Updated: September 9, 2021 5:17:48 am
Jharkhand Assembly on Wednesday passed a Bill that provides for 75 per cent reservation to local residents in private sector jobs with monthly salary up to Rs 40,000.
Once the ‘Jharkhand State Employment of Local Candidates in Private Sector Bill, 2021’, is enacted, Jharkhand will become the third state — after Andhra Pradesh and Haryana — having a law providing for reservation in private sector jobs for local residents.
The Bill will treat shops, establishments, mines, enterprises, industries, companies, societies, trusts, Limited Liability Partnership firms and any person employing 10 or more people in the private sector as an entity. This may be notified by the government from time to time, the Bill mentions.
“I am committed to providing employment to moolvasi (original inhabitants) and tribals. The report by the select committee has been laid in the House and the government is committed to providing employment to locals,” Chief Minister Hemant Soren told the House.
The Bill says that employers need to register themselves on a designated portal about employees who are receiving gross monthly salary or wages not more than Rs 40, 000 — or as notified by the government from time to time — within three months after the Bill is enacted and comes into force as law. It says no person should be engaged or employed unless the registration process is complete on the designated portal.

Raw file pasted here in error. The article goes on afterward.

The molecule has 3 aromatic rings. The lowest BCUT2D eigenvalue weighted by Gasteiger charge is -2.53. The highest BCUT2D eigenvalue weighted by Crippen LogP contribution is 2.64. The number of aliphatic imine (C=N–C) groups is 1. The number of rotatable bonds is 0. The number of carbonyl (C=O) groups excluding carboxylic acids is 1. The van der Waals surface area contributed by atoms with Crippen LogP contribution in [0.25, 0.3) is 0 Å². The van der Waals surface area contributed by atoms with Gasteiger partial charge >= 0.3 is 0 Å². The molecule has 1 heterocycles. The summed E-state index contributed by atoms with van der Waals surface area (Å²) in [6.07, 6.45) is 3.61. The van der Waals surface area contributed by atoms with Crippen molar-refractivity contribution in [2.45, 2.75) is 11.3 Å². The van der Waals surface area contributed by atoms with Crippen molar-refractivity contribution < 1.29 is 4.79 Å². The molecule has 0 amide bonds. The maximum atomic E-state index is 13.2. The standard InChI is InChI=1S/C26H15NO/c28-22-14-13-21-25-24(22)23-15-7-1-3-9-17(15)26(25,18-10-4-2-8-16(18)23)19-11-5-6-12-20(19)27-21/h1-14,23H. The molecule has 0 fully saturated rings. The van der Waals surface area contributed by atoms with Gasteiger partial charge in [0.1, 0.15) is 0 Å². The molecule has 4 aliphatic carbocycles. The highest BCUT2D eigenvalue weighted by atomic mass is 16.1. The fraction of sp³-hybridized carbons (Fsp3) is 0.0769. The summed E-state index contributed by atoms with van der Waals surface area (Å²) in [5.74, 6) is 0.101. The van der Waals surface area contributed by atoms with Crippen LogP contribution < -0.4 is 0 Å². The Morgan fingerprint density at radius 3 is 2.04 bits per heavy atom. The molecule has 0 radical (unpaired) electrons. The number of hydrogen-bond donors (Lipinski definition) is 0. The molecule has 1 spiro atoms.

The Bill also says that no “local candidate” will be eligible to avail benefit of the reservation without registering herself or himself on the designated portal.
The Bill defines a local candidate, eligible for the 75-per cent reservation, as a person who belongs to Jharkhand and is registered on the designated portal. However, an operational problem in implementing the proposed local reservations policy could lie in identifying its beneficiaries.
Questions around the definition of a ‘Jharkhandi’ had led to the resignation of Chief Minister Babulal Marandi in 2002, and successive governments had refrained from touching the issue.
The previous BJP-led Raghubar Das government had notified a “relaxed domicile policy” in 2016, listing six ways in which one could be treated as a domicile of the state. That policy was, however, criticised for not giving priority to people from tribal communities, for whom the state was created.
Even the incumbent Soren government had formed a sub-committee to look into the domicile issue, but as of now the government may continue with Das’s domicile policy.
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